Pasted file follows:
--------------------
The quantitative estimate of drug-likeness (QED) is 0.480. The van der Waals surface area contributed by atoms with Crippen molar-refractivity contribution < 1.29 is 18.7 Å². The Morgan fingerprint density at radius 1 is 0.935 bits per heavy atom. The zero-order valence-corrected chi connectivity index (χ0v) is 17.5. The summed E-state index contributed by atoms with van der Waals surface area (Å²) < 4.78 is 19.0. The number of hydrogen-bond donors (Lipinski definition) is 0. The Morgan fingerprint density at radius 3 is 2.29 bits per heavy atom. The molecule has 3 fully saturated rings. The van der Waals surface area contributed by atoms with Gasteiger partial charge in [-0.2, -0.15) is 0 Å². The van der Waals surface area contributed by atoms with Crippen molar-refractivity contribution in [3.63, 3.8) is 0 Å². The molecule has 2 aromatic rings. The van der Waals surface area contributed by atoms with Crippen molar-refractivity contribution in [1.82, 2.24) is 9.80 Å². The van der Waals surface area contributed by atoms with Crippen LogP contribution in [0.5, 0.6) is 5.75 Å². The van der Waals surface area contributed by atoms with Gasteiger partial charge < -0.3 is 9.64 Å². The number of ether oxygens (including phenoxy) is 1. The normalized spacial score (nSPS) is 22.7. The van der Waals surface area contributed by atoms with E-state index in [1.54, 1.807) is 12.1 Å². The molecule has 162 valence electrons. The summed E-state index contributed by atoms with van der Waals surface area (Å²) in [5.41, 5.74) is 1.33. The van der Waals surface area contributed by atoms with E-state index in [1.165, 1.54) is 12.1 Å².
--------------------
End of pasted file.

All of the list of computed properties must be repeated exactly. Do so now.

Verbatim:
The quantitative estimate of drug-likeness (QED) is 0.480. The van der Waals surface area contributed by atoms with Crippen molar-refractivity contribution < 1.29 is 18.7 Å². The Morgan fingerprint density at radius 1 is 0.935 bits per heavy atom. The zero-order valence-corrected chi connectivity index (χ0v) is 17.5. The summed E-state index contributed by atoms with van der Waals surface area (Å²) < 4.78 is 19.0. The number of hydrogen-bond donors (Lipinski definition) is 0. The Morgan fingerprint density at radius 3 is 2.29 bits per heavy atom. The molecule has 3 fully saturated rings. The van der Waals surface area contributed by atoms with Gasteiger partial charge in [-0.2, -0.15) is 0 Å². The van der Waals surface area contributed by atoms with Crippen molar-refractivity contribution in [3.63, 3.8) is 0 Å². The molecule has 2 aromatic rings. The van der Waals surface area contributed by atoms with Crippen molar-refractivity contribution in [1.82, 2.24) is 9.80 Å². The van der Waals surface area contributed by atoms with Crippen LogP contribution in [0.5, 0.6) is 5.75 Å². The van der Waals surface area contributed by atoms with Gasteiger partial charge < -0.3 is 9.64 Å². The number of ether oxygens (including phenoxy) is 1. The normalized spacial score (nSPS) is 22.7. The van der Waals surface area contributed by atoms with E-state index in [1.54, 1.807) is 12.1 Å². The molecule has 162 valence electrons. The summed E-state index contributed by atoms with van der Waals surface area (Å²) in [5.41, 5.74) is 1.33. The van der Waals surface area contributed by atoms with E-state index in [1.165, 1.54) is 12.1 Å².